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On September first 1939, at 4:45 in the morning, the Schleswig-Holstein opened fire on Danzig/Gdansk. September twenty-second is when German troops completed their encirclement of Warsaw. Somewhere in between, the British diplomatic mission must have left Warsaw, but when exactly?

According to the website of the American embassy in Poland, the American ambassador left Warsaw on September fifth. But as of September third, the British were (formally) fighting the war alongside Poland, so perhaps they left later?


Edit: To be more specific, I'm interested in when the ambassor left and/or the very last diplomat.

  • related – sds Aug 15 at 19:23
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    I suspect that the evacuation was gradual - first families, then non-essential personnel, &c... – sds Aug 15 at 19:43
  • @sds edited to make the question more specific – Mastrem Aug 15 at 19:46
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    I have tracked down the likely departure from Poland - but the Ambassador had already let Warsaw for Kuty in preparation. Is it the departure from Warsaw or from Poland that you desire? – Pieter Geerkens Aug 15 at 23:45
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The ambassador most likely left Poland for Romania by about noon on Sept. 17, 1939, within a few hours of the Soviet invasion that morning, having already left Warsaw for Kuty in preparation for just such action.


From the House of Commons Hansard records for Sept. 20, 1939 - Columns 976-7 (my emphasis):

War Situation

3.52 p.m.

....

The Prime Minister (Mr. Chamberlain)

... On the morning of 17th September Russian troops crossed the Polish frontier at points along its whole length and advanced into Poland.

I cannot say that the action of the Soviet Government was unexpected. For some time past Soviet troops have been mobilised and concentrated on the western frontiers of the Soviet Union, and statements have appeared in the Soviet Press and wireless referring to the position of White Russians and Ukrainians in Poland, which bore the interpretation that the Soviet Government were preparing for intervention.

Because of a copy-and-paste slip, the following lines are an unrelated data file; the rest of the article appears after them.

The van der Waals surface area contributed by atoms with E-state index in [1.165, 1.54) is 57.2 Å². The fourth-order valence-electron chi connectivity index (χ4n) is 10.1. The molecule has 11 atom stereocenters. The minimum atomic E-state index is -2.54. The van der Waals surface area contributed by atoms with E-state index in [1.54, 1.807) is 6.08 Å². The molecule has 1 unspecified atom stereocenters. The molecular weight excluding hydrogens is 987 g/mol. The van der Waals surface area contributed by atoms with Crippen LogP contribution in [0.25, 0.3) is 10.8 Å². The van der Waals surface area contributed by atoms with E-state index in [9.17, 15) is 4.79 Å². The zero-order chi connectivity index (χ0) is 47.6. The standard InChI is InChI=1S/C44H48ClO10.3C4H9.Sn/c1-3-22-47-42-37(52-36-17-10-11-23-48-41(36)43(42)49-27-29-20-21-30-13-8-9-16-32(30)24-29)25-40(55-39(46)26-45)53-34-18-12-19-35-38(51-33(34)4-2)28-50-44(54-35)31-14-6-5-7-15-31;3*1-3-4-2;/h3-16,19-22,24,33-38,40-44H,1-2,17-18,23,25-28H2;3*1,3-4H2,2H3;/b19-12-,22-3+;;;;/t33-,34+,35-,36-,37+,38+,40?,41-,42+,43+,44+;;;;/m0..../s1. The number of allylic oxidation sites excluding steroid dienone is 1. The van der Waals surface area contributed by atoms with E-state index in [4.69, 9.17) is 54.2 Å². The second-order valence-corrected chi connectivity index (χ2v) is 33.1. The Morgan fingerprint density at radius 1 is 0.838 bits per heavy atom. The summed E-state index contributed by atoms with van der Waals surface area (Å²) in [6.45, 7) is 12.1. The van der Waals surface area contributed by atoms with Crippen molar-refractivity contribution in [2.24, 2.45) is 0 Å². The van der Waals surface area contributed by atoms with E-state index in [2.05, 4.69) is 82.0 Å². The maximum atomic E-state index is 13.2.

....

His Majesty's Ambassador to Poland, who was established in the Polish town of Kuty, near the Rumanian frontier, was advised by the Polish Government to leave Poland as soon as Russian troops crossed the frontier, and he is now in Rumania with his staff. I would like to say a word of sympathy with Sir Howard Kennard and the members of his staff, as well as His Majesty's Consular Officers in Poland. They have had to suffer such an ordeal of anxiety, fatigue and danger as seldom falls to the lot of members of their Services, but I need hardly say ​ that they have carried out their duties with the courage, efficiency and disregard of personal considerations which we should expect of them.

The identical statement (italicized paragprah above) above was made to the House of Lords (Column 1082) an hour or so later by Earl Stanhope, Lord President of the Council. (there is a typographic error in the time, but it indicates some time after 4 p.m.

The previous sittings of the House being on Sept. 13, this relocation by the Ambassador could have happened on any of those days - however the Soviet Army didn't invade Poland until Sept. 17. So we have a time window of about 3 days, from whenever on Sept. 17 word of the Russian invasion reached Kuty until the morning of Sept. 20, for the relocation to Romania to have happened.

Given the clear expectation that the Soviets would invade, and the foresight to relocate so close to the Romanian border, I expect that the ambassador was in Romania by about noon on Sept. 17, 1939.

Kuty is located about mid-way between Kolomyja and the Romanian border, shown here by a small circled blue x, 20 to 30 km from the border:

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